Below, Andy begins the cleanup of all the milking equipment. Using the wash station, he runs super high temperature water into a wash bucket and makes sure every piece, tube, hose and valve get a thorough cleansing. With milk, you can never be too careful.
After a long day of milking (the whole process takes about 20 minutes, ha ha) Andy and Elly head back to the house with the milk from today.
Once the milk is collected, it needs to be bottled. We could not find a domestic producer of glass milk bottles (apparently the market for our size dairy doesn't really exist in the US anymore). We found a company in Canada called StanPac that sells half gallon glass bottles with bottle caps and handles. The caps can be put on with a multi-functional bottling tool (our hands) and have tamper resistant seals (so you know when it's been opened). They came three days ago by semitrailer and now sit in our garage, waiting for a home.
Below you see our workshop. This is directly across from the house and has been a tool shed of sorts for the better part of 70 years. Originally built in 1912, it was the first milk- and pumphouse on the farm. The building houses a pump that pulls water from our well either with an electric motor or by hand. (A nice emergency item to have if worse comes to worse).
We needed a place to sell our products that is not our garage (where we currently sell our eggs). This was the perfect fit. It also meant a lot of deconstruction and hauling of heavy tools and parts. The only thing left standing is our trusty old pump. Again, no before photos. Just imagine a building crammed so full of tools, bolts and buckets of nails that you pretty much could not even walk three steps inside. Yeah, still won't give you the impact of these next photos. My brothers can relate, though. And so can Andy's dad! :-)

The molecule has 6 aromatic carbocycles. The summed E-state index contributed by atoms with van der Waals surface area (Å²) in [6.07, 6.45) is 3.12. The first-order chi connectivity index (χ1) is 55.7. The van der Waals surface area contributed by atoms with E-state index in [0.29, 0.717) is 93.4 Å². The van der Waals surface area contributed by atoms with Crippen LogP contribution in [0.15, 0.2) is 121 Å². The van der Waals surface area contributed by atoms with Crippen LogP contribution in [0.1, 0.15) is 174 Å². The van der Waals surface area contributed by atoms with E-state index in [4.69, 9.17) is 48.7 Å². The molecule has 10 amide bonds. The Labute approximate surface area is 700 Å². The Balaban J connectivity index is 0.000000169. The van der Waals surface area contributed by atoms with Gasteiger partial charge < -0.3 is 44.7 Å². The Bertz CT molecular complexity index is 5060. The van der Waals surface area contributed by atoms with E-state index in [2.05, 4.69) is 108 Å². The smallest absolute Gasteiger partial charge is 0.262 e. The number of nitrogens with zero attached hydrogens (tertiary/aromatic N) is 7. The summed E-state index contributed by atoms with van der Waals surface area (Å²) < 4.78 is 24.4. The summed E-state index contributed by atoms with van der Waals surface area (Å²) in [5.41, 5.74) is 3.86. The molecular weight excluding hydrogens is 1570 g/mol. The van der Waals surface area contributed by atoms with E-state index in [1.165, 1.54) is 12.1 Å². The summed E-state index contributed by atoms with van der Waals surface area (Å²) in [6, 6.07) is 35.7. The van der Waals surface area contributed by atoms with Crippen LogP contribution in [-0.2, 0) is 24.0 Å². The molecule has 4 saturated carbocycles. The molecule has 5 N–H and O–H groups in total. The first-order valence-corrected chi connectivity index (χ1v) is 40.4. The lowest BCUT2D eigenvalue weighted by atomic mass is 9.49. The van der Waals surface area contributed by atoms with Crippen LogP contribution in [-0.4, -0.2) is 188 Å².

Below, the view as you step inside. We are currently covering the cinderblocks with insulated wallboard and will then paint those to give it a more welcoming and lighter look. (Calling in my mother for that!)
Below you see the well pump and the way back outside.
Another view looking in. The building is small and quaint. Perfect.
Above is our own milk, displayed beautifully in our new bottles, with some fresh jumbo eggs from our hens. God is amazing in his blessings.
We were curious what we could do with our unpasteurized, unhomogonized, un-messed-around-with milk. MAKE BUTTER, OF COURSE! Above, I have taken two days worth of seperated cream and beat it at high speed in our food processor. It was the most amazing thing; after about three minutes of the same noise, the processor suddenly made a deeper whirring sound. We stopped it and took the cover off and saw this! Like magic, the butter just formed! I mean, I'd read up on this and knew this would happen, but to see it and experience it for myself ... well, it was just plain cool!
Here I am pouring the buttermilk off through a strainer. The buttermilk is (as I type) being used for our first homemade buttermilk pancakes. They smell great!
After several rinses in cold water, the butter was ready to be squeezed on the cutting board. This gets the last of the water and buttermilk out. It is also the time to add the salt (for taste and preservative). I have included a shot of my homemade bread with butter on it. I mean, come on. Could it get any better than that?!
The remaining buttermilk below.
Finally, two big pats of butter to be refrigerated and used up in the next week. No problems there! It is so good and creamy. And once Charlotte is on grass full time, the butter will be yellower and healthier (with Vitamin A, CLAs, good fats, Omegas, and Activator-X).
Now, it is time to eat our buttermilk pancakes, slathered with our butter and enjoyed with a fresh cup of milk. It's a good time to be a homesteader!
Rebekah Sell lives on a small plot of land with her husband, Andy, on which they are hoping to build a sustainable homestead. With a small business and four kids, life is always interesting as Becky and Andy live fully the idea that the journey is the reward. Find her on Google+.
More than 150 workshops, great deals from more than 200 exhibitors, off-stage demos, inspirational keynotes, and great food!LEARN MORE